Will the European Union (Finally) Save the World?
Hope springs eternal as bailouts mount overseas.
Editor's Note: Todd posts his vibes in real time each day on our Buzz & Banter.
Last Monday, following one of the most negative weekends I can remember -- pundits and Twitter, not my personal energy -- the markets bucked up and held tough, quite possibly paving a path of maximum frustration.
The following day we asked, Is it Time to Fade the Mainstream Media? I mean, everyone was bearish, just as many of our longstanding downside targets were met (the German DAX, for instance, had fallen 14% in a month).
From the low on Tuesday to Thursday's close, the S&P tacked on a snazzy finski (5%).
Last night was the mirror image of the previous week's psychological scrimmage; on the heels of a $125 billion Spanish bailout, Twitter was flush with Sunday Night "I told ya so's!" (I couldn't find a bullish bent a week ago and my feed hasn't changed that much, but that's a story for another time). The point is, the bullish bravado was large and in charge while details of the bailout had yet to be parsed.
I'm a respectful contrarian, which is to say that I monitor the pulse of market psychology while reminding myself that the pendulum tends to overswing either way in emotional and reactive environments. This works on virtually every time frame and has seemingly increased over the last five years. I shared last Monday that "it got too bearish" out there; now, I'm starting to feel that it got too bullish, too quickly.
For starters, we've got the specter of moral hazard in Europe. How does Greece -- which holds an election June 17 -- react to the terms in Spain? Ditto Portugal and Ireland, which are also "under the thumb," so to speak? It's one thing for John Q Populous to be all sorts of pissed that banks benefited from a stateside bailout that left them twisting in the wind; it's another for a sovereign nation to feel slapped silly and slighted.
I'm not an alarmist but you know the direction of the unintended consequences and unfortunately, it remains on track.
Back to the here and now, the futures traded up to S&P 1340 last night, which is current resistance on our stair-step risk management process. While I have been operating in a surgical manner -- using Apple (AAPL) as a long rental and Google (GOOG) as my short rental (they have mirror image head & shoulder patterns), the majority of my powder is dry as I await to see the whites of their eyes.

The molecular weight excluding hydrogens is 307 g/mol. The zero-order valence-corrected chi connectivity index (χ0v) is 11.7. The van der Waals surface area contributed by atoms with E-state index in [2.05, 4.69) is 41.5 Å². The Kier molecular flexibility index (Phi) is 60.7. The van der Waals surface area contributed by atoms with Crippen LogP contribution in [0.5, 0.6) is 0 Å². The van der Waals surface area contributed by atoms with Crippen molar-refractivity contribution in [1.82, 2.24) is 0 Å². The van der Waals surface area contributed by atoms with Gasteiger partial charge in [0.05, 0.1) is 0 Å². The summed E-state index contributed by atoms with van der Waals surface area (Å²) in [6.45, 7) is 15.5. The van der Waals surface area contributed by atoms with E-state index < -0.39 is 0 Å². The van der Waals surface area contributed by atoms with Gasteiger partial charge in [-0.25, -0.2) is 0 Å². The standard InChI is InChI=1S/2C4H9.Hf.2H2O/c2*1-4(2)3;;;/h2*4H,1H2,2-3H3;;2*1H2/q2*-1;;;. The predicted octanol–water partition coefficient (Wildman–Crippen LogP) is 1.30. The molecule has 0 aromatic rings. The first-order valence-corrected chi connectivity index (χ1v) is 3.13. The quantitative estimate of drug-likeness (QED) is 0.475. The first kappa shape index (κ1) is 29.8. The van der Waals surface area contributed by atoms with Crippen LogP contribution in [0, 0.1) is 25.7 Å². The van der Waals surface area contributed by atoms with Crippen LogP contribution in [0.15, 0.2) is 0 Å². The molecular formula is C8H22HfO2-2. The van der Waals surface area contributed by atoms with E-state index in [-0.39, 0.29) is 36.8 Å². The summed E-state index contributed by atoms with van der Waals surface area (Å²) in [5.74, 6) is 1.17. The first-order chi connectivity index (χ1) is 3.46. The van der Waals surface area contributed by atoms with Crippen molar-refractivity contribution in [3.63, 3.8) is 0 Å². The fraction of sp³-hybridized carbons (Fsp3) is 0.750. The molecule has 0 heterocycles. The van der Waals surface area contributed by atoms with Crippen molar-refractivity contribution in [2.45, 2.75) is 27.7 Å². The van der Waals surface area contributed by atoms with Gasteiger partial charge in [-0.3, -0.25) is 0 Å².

Trust me, I'm looking forward to a more committed stylistic approach once the sovereign sequel settles but with Spanish yields higher and Italian stocks lower this morning -- and Greek elections coming up quick -- I'm not convinced we're there yet, particularly given stateside stocks ran into this news. BKX 44 remains a key tell -- we're trading at that level now -- so stay on your toes and keep your right arm up as we together find our way.
THE smartest policy guy I know -- who happens to be a pretty snazzy trader in his own right -- tells me that the best, and perhaps ONLY viable overseas solution is to give the European Union lots of (fiscal and monetary) drugs and unwind it before it unwinds us all. The problem, in his view, is that when it's on drugs, policymakers will again confuse that with a sustainable solution.
- This is the sorta sentiment that should help social mood abroad. Or not.
I sat tight with my right-sized short exposure -- the primary vehicle is Google, which was added into Thursday's gap higher above $585 -- over the weekend and we'll update our exposure in real-time on the Buzz & Banter (click here for a free two-week trial).
I shared this last week but it's so awesome, I've gotta share it again -- check out this Inflation Propaganda circa 1933 (hat tip: Don Bull).
Apple and Google are more or less the same price. Stamp a ticket; I would be long the former and short the latter for a trade, but that's just me.
As discussed last week, Deflation Is the Elephant in the Room. If you missed the column, it's worth a sniff.
Gold is seeing more swings than a Hedonism vacation (sorry) and while I'm not involved, I'll offer that a) if and when the phantom arrives, it won't bode well for the yellow metal, and b) the chart below offers valuable perspective.
We asked last week, Is the Action in Gold Signaling a Downdraft for Stocks? and it's worthy of a re-post. The tape hung tough late last week despite the flight from commodities. As commodity volatility typically precedes equity movement, we would be wise to pay attention to the yellow metal.
- Gold screamed higher two Fridays ago, rallying an eye-popping $80; two sessions later, the S&P began a two-day 50-handle lift higher. Since last Wednesday's high tick, gold was down more than $60 at Thursday's low tick; and we offered that it remained to be seen where the S&P would be in a few days -- and that few days has arrived. Check out the chart below -- gold vs. the S&P -- to see what I'm seeing.
Escape from New York! The move has officially arrived as the kids and cats are already out east while Jamie and I finish the packing (I got the hall pass to come to work this morning but I'm officially "on call"). I'll have one month of super-commuting before we settle into our new home and it's all good. I've dreamed of a white picket fence and 2.5 kids for many moons and if you put something into the universe enough, it has a way of coming full circle.
- Good luck today, and trade like a Minyan!
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Todd Harrison is the founder and Chief Executive Officer of Minyanville. Prior to his current role, Mr. Harrison was President and head trader at a $400 million dollar New York-based hedge fund. Todd welcomes your comments and/or feedback at firstname.lastname@example.org.
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